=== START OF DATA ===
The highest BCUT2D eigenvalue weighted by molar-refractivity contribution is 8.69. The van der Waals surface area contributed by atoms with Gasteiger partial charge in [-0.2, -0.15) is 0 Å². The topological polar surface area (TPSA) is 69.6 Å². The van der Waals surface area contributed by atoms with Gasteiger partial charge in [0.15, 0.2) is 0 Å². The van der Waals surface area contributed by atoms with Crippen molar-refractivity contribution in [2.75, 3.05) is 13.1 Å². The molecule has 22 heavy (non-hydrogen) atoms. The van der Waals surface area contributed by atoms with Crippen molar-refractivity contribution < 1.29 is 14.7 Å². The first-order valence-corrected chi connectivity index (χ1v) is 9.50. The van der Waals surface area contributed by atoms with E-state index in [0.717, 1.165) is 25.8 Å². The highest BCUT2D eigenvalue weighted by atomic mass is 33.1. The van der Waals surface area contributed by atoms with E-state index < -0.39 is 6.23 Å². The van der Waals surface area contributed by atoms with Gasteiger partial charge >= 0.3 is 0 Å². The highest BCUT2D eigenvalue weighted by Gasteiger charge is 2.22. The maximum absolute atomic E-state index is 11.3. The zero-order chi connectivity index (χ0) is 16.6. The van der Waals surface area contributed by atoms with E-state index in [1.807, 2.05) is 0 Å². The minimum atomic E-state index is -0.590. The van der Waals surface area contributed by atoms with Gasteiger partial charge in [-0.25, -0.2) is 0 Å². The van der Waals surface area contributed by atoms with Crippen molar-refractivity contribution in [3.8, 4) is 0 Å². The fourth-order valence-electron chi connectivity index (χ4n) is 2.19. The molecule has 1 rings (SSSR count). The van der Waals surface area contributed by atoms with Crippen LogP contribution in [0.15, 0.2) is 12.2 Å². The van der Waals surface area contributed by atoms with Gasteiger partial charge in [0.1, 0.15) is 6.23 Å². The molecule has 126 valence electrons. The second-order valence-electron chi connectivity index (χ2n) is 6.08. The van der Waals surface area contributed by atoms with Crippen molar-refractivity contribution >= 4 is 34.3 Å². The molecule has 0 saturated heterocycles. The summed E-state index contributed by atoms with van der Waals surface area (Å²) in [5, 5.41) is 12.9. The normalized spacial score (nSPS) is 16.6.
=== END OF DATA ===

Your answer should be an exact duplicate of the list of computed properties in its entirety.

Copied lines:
The highest BCUT2D eigenvalue weighted by molar-refractivity contribution is 8.69. The van der Waals surface area contributed by atoms with Gasteiger partial charge in [-0.2, -0.15) is 0 Å². The topological polar surface area (TPSA) is 69.6 Å². The van der Waals surface area contributed by atoms with Gasteiger partial charge in [0.15, 0.2) is 0 Å². The van der Waals surface area contributed by atoms with Crippen molar-refractivity contribution in [2.75, 3.05) is 13.1 Å². The molecule has 22 heavy (non-hydrogen) atoms. The van der Waals surface area contributed by atoms with Crippen molar-refractivity contribution < 1.29 is 14.7 Å². The first-order valence-corrected chi connectivity index (χ1v) is 9.50. The van der Waals surface area contributed by atoms with E-state index in [0.717, 1.165) is 25.8 Å². The highest BCUT2D eigenvalue weighted by atomic mass is 33.1. The van der Waals surface area contributed by atoms with E-state index < -0.39 is 6.23 Å². The van der Waals surface area contributed by atoms with Gasteiger partial charge >= 0.3 is 0 Å². The highest BCUT2D eigenvalue weighted by Gasteiger charge is 2.22. The maximum absolute atomic E-state index is 11.3. The zero-order chi connectivity index (χ0) is 16.6. The van der Waals surface area contributed by atoms with E-state index in [1.807, 2.05) is 0 Å². The minimum atomic E-state index is -0.590. The van der Waals surface area contributed by atoms with Gasteiger partial charge in [-0.25, -0.2) is 0 Å². The van der Waals surface area contributed by atoms with Crippen molar-refractivity contribution in [3.8, 4) is 0 Å². The fourth-order valence-electron chi connectivity index (χ4n) is 2.19. The molecule has 1 rings (SSSR count). The van der Waals surface area contributed by atoms with Crippen LogP contribution in [0.15, 0.2) is 12.2 Å². The van der Waals surface area contributed by atoms with Gasteiger partial charge in [0.1, 0.15) is 6.23 Å². The molecule has 126 valence electrons. The second-order valence-electron chi connectivity index (χ2n) is 6.08. The van der Waals surface area contributed by atoms with Crippen molar-refractivity contribution >= 4 is 34.3 Å². The molecule has 0 saturated heterocycles. The summed E-state index contributed by atoms with van der Waals surface area (Å²) in [5, 5.41) is 12.9. The normalized spacial score (nSPS) is 16.6.